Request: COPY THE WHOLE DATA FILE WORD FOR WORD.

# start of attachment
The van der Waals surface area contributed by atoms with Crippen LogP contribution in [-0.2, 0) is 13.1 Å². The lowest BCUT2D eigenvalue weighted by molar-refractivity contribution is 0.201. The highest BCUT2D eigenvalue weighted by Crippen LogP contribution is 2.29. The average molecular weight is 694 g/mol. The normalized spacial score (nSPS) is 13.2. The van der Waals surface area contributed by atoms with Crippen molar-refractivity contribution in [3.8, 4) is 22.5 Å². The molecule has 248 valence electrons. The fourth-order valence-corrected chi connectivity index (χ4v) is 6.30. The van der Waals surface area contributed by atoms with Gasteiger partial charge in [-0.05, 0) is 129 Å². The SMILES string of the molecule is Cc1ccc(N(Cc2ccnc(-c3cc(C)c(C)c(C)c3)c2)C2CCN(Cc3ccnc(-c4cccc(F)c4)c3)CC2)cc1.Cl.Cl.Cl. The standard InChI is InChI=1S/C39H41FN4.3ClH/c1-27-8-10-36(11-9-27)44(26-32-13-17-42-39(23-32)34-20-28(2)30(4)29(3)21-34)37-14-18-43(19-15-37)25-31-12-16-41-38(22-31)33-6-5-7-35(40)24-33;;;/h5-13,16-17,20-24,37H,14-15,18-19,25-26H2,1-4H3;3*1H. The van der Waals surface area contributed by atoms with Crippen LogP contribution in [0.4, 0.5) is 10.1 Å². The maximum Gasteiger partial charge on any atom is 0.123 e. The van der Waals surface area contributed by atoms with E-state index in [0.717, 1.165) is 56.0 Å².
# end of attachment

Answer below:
The van der Waals surface area contributed by atoms with Crippen LogP contribution in [-0.2, 0) is 13.1 Å². The lowest BCUT2D eigenvalue weighted by molar-refractivity contribution is 0.201. The highest BCUT2D eigenvalue weighted by Crippen LogP contribution is 2.29. The average molecular weight is 694 g/mol. The normalized spacial score (nSPS) is 13.2. The van der Waals surface area contributed by atoms with Crippen molar-refractivity contribution in [3.8, 4) is 22.5 Å². The molecule has 248 valence electrons. The fourth-order valence-corrected chi connectivity index (χ4v) is 6.30. The van der Waals surface area contributed by atoms with Gasteiger partial charge in [-0.05, 0) is 129 Å². The SMILES string of the molecule is Cc1ccc(N(Cc2ccnc(-c3cc(C)c(C)c(C)c3)c2)C2CCN(Cc3ccnc(-c4cccc(F)c4)c3)CC2)cc1.Cl.Cl.Cl. The standard InChI is InChI=1S/C39H41FN4.3ClH/c1-27-8-10-36(11-9-27)44(26-32-13-17-42-39(23-32)34-20-28(2)30(4)29(3)21-34)37-14-18-43(19-15-37)25-31-12-16-41-38(22-31)33-6-5-7-35(40)24-33;;;/h5-13,16-17,20-24,37H,14-15,18-19,25-26H2,1-4H3;3*1H. The van der Waals surface area contributed by atoms with Crippen LogP contribution in [0.4, 0.5) is 10.1 Å². The maximum Gasteiger partial charge on any atom is 0.123 e. The van der Waals surface area contributed by atoms with E-state index in [0.717, 1.165) is 56.0 Å².